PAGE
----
Following a rumour that Grand Theft Auto V’s upcoming online multiplayer component, dubbed Grand Theft Auto Online, would feature microtransactions, Rockstar Games has made the news official. Grand Theft Auto Online will indeed feature microtransactions, allowing players to pay real money for both in-game cash and other such incentives.
Rockstar was quick to stress that the microtransactions are purely optional, and are merely meant for players who want to receive cars, guns and other such bonuses even quicker. They also confirmed that virtual cash earned in Grand Theft Auto Online, and the things it purchases, cannot be transferred to one’s single-player file, or vice-versa. Finally, the company claimed that the in-game economy will be balanced in a way that doesn’t create pay walls for those who wish to ignore the microtransactions, and they don’t wish to create a pay-to-win scenario.
Nonetheless, we have our reservations. Microtransactions, much like on-disc DLC, have been received with pretty well universal disgust amongst gamers, and for good reason. They allow lazy and/or impatient players to bypass having to properly earn in-game incentives and rewards, slanting the playing field toward those with more disposable income. Recent console efforts like Gears of War: Judgment and Dead Space 3 attempted to incorporate microtransactions earlier this year, and predictably, fans of both franchises reacted quite negatively to the decision, largely for the aforementioned reason.
While the microtransactions in Grand Theft Auto Online are not mandatory by any stretch, their very principle allows online players easy access to gear and goodies that they have not properly earned through in-game sessions. This does indeed give an advantage to people with cash to burn during competitive play, and sure enough, fans reacted to the decision with scorn and hatred. This was exacerbated by Grand Theft Auto V’s immense success at retail, raking in a cool billion dollars in sales for Rockstar, even after just three days, leaving fans to wonder why Rockstar needs to bleed extra money out of its fanbase.
Rockstar further defends the decision however by claiming that they are operating under the assumption that most players will not spend real-world money on the microtransactions (then why have them?), and that players can earn in-game cash faster in Grand Theft Auto Online than they can in Grand Theft Auto V’s main single-player mode. They can do this between stick-ups, street races, heists, and various other activities. These declarations did little to placate angry fans however, who still feel that Rockstar, a game maker that is quite well off in terms of both critical and commercial success between its various games throughout this generation, has no right to try and demand added fees after the initial purchase of a game that is doing extremely well already.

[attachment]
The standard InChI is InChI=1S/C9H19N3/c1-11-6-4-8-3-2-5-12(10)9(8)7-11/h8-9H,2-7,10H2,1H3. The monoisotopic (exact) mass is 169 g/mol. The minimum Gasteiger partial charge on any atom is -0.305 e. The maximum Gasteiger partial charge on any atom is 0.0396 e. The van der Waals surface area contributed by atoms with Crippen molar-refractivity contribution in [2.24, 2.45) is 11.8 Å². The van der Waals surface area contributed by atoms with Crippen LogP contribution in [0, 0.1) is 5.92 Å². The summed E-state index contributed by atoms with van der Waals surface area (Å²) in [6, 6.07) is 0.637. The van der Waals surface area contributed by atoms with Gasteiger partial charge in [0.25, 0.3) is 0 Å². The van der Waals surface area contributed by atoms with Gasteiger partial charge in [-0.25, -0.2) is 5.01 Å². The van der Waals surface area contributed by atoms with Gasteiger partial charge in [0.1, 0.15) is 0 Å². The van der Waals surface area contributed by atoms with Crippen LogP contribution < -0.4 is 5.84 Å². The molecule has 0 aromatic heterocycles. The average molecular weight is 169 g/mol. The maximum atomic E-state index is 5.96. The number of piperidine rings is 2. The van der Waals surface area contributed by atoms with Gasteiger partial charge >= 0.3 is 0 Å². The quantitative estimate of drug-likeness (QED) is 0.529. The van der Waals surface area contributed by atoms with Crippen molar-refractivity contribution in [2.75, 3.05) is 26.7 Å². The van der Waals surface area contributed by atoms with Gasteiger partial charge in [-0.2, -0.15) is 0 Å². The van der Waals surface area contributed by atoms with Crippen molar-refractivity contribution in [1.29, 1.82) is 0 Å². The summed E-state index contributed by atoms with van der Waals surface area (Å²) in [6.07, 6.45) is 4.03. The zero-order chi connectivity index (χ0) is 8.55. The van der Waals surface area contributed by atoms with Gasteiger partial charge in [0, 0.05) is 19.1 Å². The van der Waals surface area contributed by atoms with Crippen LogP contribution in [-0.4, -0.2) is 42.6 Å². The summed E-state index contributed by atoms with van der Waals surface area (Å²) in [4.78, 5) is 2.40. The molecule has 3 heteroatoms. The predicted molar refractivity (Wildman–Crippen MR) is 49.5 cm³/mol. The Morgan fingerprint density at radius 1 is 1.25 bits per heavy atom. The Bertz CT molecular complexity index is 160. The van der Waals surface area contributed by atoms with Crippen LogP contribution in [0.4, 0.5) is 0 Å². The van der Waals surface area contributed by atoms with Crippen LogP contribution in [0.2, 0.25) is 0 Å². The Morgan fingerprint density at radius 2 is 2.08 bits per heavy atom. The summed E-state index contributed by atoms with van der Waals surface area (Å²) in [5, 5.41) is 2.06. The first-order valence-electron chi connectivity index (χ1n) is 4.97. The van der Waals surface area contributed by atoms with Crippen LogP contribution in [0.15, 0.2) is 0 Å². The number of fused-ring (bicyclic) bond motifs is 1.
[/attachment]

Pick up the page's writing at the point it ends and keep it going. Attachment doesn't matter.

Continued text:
Despite attempts to soften what they knew would be an ill-received decision, Rockstar was also honest about something else; Grand Theft Auto Online can expect technical issues when it first launches. Rockstar has said out of the gate that bugs, crashes and server issues are inevitable in the early days of the multiplayer component, and thanks fans in advance for their patience.
Despite the controversy over this news, Grand Theft Auto V continues to be one of the most critically and commercially successful console titles of this entire hardware generation, even less than a month after release. The game is currently single-player-only, but will offer Grand Theft Auto Online as a free multiplayer mode for up to sixteen simultaneous players, starting on October 1st. Its 2008 predecessor, Grand Theft Auto IV, offered an online multiplayer mode right on the disc from the launch of the game, onward.
Grand Theft Auto V is currently available for Xbox 360 and PlayStation 3. While not planned for a PC release at this point, a petition on change.org demanding Rockstar release a PC version of the game has reached 500,000 signatures, and counting. The previous Grand Theft Auto IV eventually did receive a PC version, though it launched many months after its original Xbox 360 and PlayStation 3 editions.
Despite rumours to the contrary, Rockstar also claims that Grand Theft Auto V is not, and never was, in consideration for the upcoming PlayStation 4 and Xbox One. They claim that the game was meant to max out the capabilities of current-gen consoles, as well as take advantage of their large install base of players. Thus, Rockstar’s current stance is that releasing the game on next-gen consoles doesn’t make any sense.
Given that Grand Theft Auto V is already making tons of money on current-gen consoles, and supporting microtransactions in its online mode on top of that, we have to say that we agree, though we would certainly support a PC release!
For more news and updates on Grand Theft Auto V, and the Grand Theft Auto franchise at large, keep targeting Eggplante!